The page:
Contributing to the Ansible Documentation¶
Ansible has a lot of documentation and a small team of writers. Community support helps us keep up with new features, fixes, and changes.
Improving the documentation is an easy way to make your first contribution to the Ansible project. You don’t have to be a programmer, since our documentation is written in YAML (module documentation) or reStructuredText (rST). If you’re using Ansible, you already use YAML in your playbooks. And rST is mostly just text. You don’t even need git experience, if you use the
Edit on GitHub option.
If you find a typo, a broken example, a missing topic, or any other error or omission on this documentation website, let us know. Here are some ways to support Ansible documentation:
- Editing docs directly on GitHub
- Reviewing open PRs and issues
- Opening a new issue and/or PR
- Before you open a complex documentation PR
- Joining the documentation working group
For typos and other quick fixes, you can edit the documentation right from the site. Look at the top right corner of this page. That
Edit on GitHub link is available on every page in the documentation. If you have a GitHub account, you can submit a quick and easy pull request this way.
To submit a documentation PR from docs.ansible.com with
Edit on GitHub:
- Click on
Edit on GitHub.
- If you don’t already have a fork of the ansible repo on your GitHub account, you’ll be prompted to create one.
- Fix the typo, update the example, or make whatever other change you have in mind.
- Enter a commit message in the first rectangle under the heading
Propose file changeat the bottom of the GitHub page. The more specific, the better. For example, “fixes typo in my_module description”. You can put more detail in the second rectangle if you like. Leave the
- Submit the suggested change by clicking on the green “Propose file change” button. GitHub will handle branching and committing for you, and open a page with the heading “Comparing Changes”.
- Click on
Create pull requestto open the PR template.
- Fill out the PR template, including as much detail as appropriate for your change. You can change the title of your PR if you like (by default it’s the same as your commit message). In the
Issue Typesection, delete all lines except the
Docs Pull Requestline.
- Submit your change by clicking on
Create pull requestbutton.
- Be patient while Ansibot, our automated script, adds labels, pings the docs maintainers, and kicks off a CI testing run.
- Keep an eye on your PR - the docs team may ask you for changes.
- Include a comment - “looks good to me” only helps if we know why.
- For issues, reproduce the problem.
- For PRs, test the change.
If the problem you’ve noticed is too complex to fix with the
Edit on GitHub option, and no open issue or PR already documents the problem, please open an issue and/or a PR on the
A great documentation GitHub issue or PR includes:
- a specific title
- a detailed description of the problem (even for a PR - it’s hard to evaluate a suggested change unless we know what problem it’s meant to solve)
- links to other information (related issues/PRs, external documentation, pages on docs.ansible.com, etc.)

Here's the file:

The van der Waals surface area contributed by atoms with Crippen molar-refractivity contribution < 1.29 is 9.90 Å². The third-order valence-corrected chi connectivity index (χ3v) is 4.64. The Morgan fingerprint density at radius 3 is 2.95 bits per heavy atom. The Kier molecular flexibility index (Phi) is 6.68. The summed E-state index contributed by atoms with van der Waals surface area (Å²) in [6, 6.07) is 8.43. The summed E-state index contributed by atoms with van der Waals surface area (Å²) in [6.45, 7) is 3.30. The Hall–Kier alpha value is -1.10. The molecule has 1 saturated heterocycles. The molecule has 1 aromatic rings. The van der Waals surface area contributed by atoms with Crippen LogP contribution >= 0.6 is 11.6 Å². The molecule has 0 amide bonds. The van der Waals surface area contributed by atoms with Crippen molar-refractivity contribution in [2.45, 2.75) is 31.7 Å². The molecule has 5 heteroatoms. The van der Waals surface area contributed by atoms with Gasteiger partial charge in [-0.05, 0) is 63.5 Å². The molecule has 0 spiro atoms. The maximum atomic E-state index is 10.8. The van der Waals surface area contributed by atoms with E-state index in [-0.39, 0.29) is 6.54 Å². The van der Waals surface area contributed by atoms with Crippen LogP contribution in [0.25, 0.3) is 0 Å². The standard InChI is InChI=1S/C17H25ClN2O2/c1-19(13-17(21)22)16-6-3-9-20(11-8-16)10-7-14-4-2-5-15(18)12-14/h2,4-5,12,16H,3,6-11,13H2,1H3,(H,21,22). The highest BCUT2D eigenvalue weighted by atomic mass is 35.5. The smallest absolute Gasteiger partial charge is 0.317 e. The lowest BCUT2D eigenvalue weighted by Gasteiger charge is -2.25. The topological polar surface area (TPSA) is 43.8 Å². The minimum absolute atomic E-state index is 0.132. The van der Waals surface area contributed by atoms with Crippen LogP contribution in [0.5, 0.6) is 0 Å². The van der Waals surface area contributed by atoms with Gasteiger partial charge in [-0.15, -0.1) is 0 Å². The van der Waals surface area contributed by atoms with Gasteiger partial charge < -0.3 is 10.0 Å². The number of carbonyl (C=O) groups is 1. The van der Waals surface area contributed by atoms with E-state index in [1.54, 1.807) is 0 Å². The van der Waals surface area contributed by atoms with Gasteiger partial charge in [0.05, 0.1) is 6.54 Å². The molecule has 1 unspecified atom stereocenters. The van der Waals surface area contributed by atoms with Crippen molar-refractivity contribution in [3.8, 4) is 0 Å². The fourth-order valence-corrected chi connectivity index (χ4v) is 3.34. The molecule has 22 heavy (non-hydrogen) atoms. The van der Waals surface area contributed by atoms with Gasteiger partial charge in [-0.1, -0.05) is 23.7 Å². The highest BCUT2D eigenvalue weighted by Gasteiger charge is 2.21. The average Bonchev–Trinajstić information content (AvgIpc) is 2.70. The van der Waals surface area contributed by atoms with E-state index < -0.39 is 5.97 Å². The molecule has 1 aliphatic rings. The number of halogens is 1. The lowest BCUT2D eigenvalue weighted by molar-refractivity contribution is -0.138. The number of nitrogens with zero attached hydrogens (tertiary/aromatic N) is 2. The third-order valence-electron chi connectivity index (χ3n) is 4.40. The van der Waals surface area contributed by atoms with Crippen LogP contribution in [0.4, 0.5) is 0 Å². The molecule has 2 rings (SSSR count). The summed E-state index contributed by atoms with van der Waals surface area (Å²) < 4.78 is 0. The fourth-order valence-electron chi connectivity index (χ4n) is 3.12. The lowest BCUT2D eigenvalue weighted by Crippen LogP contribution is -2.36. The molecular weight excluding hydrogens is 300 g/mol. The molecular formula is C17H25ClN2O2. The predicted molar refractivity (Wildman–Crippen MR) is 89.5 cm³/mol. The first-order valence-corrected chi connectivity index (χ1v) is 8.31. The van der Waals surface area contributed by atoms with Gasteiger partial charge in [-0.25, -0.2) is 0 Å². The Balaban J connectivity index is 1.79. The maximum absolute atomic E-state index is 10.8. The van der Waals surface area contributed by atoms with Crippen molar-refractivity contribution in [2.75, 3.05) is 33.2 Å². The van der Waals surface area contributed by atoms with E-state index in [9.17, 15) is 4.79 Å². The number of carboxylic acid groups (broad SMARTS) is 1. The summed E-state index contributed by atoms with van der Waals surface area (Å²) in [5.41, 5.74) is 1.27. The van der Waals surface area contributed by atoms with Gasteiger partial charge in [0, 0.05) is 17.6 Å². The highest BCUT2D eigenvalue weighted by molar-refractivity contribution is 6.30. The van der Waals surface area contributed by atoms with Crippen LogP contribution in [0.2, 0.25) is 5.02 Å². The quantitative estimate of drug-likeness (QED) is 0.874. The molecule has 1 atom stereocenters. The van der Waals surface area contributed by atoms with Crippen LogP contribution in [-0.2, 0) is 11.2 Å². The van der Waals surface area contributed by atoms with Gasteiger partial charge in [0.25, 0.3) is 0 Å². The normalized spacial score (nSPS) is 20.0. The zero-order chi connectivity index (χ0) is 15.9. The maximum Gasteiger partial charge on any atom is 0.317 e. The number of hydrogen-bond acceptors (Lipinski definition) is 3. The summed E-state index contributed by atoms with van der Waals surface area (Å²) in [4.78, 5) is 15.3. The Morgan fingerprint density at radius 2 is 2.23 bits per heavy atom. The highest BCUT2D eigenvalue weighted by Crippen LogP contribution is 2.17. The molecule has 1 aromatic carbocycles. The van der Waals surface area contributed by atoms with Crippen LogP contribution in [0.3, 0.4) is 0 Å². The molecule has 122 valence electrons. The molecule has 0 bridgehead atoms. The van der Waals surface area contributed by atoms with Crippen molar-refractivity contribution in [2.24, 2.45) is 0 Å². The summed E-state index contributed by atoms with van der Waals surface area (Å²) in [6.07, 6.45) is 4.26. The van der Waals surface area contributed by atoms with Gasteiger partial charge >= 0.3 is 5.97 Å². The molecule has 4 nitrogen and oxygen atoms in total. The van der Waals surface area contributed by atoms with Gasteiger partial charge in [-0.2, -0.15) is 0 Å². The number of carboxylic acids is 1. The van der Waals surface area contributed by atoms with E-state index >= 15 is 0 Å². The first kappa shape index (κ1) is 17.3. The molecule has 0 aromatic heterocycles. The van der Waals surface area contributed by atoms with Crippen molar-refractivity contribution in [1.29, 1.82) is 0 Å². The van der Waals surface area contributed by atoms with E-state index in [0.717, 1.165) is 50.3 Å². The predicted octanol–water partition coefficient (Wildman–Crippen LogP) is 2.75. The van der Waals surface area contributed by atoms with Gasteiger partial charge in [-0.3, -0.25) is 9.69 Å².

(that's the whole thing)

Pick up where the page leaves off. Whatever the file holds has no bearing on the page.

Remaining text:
If you make multiple changes to the documentation, or add more than a line to it, before you open a pull request, please:
- Check that your text follows our Ansible Style Guide.
- Test your changes for rST errors.
- Build the page, and preferably the entire documentation site, locally.
To work with documentation on your local machine, you need the following packages installed:
- libyaml - pyyaml - nose - six - tornado - pyparsing - gcc - jinja2 - rstcheck - sphinx
On macOS with Xcode, you may need to install
--ignore-installed to get versions that work wth
To test an individual file for rST errors:
Building the documentation is the best way to check for errors and review your changes. Once rstcheck runs with no errors, navigate to
ansible/docs/docsite and then build the page(s) you want to review.
To build a single rST file with the make utility:
make htmlsingle rst=path/to/your_file.rst
make htmlsingle rst=community/documentation_contributions.rst
This process compiles all the links but provides minimal log output. If you’re writing a new page or want more detailed log output, refer to the instructions on Building rST files with sphinx-build
make htmlsingle adds
rst/ to the beginning of the path you provide in
rst=, so you can’t type the filename with autocomplete. Here are the error messages you will see if you get this wrong:
- If you run
make htmlsinglefrom the
make: *** No rule to make target `htmlsingle'. Stop.
- If you run
make htmlsinglefrom the
docs/docsite/directory with the full path to your rST document:
sphinx-build: error: cannot find files ['rst/rst/community/documentation_contributions.rst'].
To build all the rST files without any module documentation:
MODULES=none make webdocs
To build documentation for a few modules plus all the rST files, use a comma-separated list:
MODULES=one_module,another_module make webdocs
To build all the module documentation plus all the rST files:
Advanced users can build one or more rST files with the sphinx utility directly.
sphinx-build returns misleading
undefined label warnings if you only build a single page, because it does not create internal links. However,
sphinx-build returns more extensive syntax feedback, including warnings about indentation errors and
x-string without end-string warnings. This can be useful, especially if you’re creating a new page from scratch. To build a page or pages with
sphinx-build [options] sourcedir outdir [filenames...]
You can specify filenames, or
–a for all files, or omit both to compile only new/changed files.
sphinx-build -b html -c rst/ rst/dev_guide/ _build/html/dev_guide/ rst/dev_guide/developing_modules_documenting.rst